Teenage Mutant Ninja Turtles
The Teenage Mutant Ninja Turtles are a quartet of squat, well-muscled, humanoid-turtle super-heroes with martial-arts paraphernalia strapped to their shells and mouths that break open into wide, friendly grins. Created for the screen by Muppet master Jim Henson, they’re certainly fun to look at. They would have been even more fun had someone bothered to give them personalities.
The Ninja Turtles have very cute names (are you ready to die? — they’re called Michaelangelo (sic), Donatello, Leonardo, and Raphael), they love pizza, and they all converse in the exact same, wide-eyed suburban version of Bill-and-Ted-speak (Hey, dude! Awesome!). Actually, that’s not true: One of them — Raphael — speaks like a New York cabbie. So he sort of has a personality. As for the other three, they’re impossible to tell apart. The Turtles have a Zen master named Splinter, a giant rat who sports a wispy white goatee and dispenses the usual Oriental homilies. He doesn’t really have a personality, either, but then, it’s not every day you get to see an outsize rodent who commands this much respect.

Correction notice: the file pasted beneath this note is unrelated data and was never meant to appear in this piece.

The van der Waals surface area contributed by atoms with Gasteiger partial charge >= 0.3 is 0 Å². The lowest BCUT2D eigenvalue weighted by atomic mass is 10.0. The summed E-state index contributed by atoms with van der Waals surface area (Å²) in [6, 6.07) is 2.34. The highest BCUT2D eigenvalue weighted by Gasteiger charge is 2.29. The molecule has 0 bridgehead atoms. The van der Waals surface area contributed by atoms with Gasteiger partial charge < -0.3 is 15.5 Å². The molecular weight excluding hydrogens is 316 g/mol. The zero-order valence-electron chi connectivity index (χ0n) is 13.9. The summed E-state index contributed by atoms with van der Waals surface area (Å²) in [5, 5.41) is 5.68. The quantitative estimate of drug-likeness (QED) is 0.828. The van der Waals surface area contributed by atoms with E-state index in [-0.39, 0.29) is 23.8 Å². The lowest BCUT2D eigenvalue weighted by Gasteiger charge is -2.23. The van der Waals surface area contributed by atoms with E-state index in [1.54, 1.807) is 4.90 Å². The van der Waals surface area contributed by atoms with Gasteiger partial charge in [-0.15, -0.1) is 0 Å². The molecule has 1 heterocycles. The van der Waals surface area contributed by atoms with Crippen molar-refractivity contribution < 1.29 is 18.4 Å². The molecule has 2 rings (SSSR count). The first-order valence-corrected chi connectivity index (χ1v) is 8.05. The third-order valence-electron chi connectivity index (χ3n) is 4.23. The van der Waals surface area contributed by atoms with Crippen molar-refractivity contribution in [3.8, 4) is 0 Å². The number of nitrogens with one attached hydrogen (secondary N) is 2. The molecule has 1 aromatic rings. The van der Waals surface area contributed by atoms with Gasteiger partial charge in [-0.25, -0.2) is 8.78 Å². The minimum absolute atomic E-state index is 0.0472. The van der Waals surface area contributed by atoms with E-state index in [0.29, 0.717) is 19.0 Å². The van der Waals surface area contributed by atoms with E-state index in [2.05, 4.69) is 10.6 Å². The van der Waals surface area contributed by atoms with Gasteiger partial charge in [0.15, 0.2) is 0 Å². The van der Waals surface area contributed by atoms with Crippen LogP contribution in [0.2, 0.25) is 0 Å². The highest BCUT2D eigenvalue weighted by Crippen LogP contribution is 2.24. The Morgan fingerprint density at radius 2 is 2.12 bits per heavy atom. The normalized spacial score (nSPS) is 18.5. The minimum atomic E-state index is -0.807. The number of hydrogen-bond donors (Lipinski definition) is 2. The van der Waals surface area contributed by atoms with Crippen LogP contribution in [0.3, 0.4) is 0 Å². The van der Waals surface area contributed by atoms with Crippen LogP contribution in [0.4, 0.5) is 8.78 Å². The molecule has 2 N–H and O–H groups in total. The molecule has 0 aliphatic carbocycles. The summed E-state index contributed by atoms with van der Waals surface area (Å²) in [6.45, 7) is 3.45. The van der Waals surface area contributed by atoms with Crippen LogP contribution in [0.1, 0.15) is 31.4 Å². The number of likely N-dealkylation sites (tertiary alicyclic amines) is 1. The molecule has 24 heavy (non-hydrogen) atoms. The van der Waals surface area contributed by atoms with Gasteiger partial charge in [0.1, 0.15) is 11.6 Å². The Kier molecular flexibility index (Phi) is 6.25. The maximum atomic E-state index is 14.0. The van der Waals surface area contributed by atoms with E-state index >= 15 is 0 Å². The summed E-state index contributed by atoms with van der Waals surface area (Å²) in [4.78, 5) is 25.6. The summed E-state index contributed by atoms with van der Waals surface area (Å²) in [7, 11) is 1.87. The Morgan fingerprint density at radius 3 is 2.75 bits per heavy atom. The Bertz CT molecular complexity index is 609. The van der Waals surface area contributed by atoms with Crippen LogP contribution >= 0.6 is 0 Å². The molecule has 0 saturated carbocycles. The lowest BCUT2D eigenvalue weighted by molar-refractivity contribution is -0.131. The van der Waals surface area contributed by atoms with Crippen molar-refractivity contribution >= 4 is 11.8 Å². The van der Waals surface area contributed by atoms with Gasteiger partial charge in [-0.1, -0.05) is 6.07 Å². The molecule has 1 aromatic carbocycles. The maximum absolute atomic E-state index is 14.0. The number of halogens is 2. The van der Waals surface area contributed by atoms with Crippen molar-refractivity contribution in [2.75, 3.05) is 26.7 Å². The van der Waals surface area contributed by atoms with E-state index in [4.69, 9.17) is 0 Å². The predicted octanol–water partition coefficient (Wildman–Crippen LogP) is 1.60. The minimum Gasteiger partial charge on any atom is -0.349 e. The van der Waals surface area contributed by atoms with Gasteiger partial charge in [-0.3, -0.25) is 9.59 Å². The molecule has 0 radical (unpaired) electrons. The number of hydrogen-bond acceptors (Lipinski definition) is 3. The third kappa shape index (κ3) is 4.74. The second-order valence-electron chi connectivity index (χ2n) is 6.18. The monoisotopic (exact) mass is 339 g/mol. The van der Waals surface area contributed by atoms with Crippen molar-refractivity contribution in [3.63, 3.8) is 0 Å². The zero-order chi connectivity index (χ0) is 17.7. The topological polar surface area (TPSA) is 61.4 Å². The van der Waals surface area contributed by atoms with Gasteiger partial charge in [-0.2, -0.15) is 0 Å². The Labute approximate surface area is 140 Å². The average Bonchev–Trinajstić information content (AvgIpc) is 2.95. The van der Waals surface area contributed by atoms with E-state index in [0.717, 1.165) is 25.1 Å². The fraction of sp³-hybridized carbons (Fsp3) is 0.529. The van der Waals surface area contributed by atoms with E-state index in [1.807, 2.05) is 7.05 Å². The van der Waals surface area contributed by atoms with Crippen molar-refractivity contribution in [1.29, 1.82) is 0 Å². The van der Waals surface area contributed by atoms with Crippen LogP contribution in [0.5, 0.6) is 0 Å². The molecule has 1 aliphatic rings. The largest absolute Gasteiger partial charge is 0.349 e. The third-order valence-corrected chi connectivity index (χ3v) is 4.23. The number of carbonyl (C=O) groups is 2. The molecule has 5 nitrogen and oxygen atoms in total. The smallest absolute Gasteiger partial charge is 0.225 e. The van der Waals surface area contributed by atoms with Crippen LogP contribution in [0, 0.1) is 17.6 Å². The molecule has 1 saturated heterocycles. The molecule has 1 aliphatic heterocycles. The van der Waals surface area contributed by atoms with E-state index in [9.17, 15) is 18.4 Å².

The essential question surrounding Teenage Mutant Ninja Turtles is ”Will kids go for it?” The answer, I suppose, is yes — but then, I might have gone for it too had I been raised on Nintendo games and the robotic animation that passes for entertainment on today’s Saturday-morning TV. I don’t mean to get all baby-boomer nostalgic on you, but remember when entertainment for children had soul?
For adults, at least, Teenage Mutant Ninja Turtles is a dismal, tedious affair. It’s like watching the adventures of four Howard the Ducks. The action scenes are kind of amusing — given the choice, I’d just as soon see giant anthropomorphic reptiles swinging nun-chucks and doing superhuman karate kicks as I would Steven Seagal. But the rest of the movie is all threadbare cliche. When a kids’ flick has nothing to offer but cute special effects, it’s easy to think the filmmakers are patting themselves on the backs for their technical ingenuity. That’s not comic fantasy — that’s marketing. F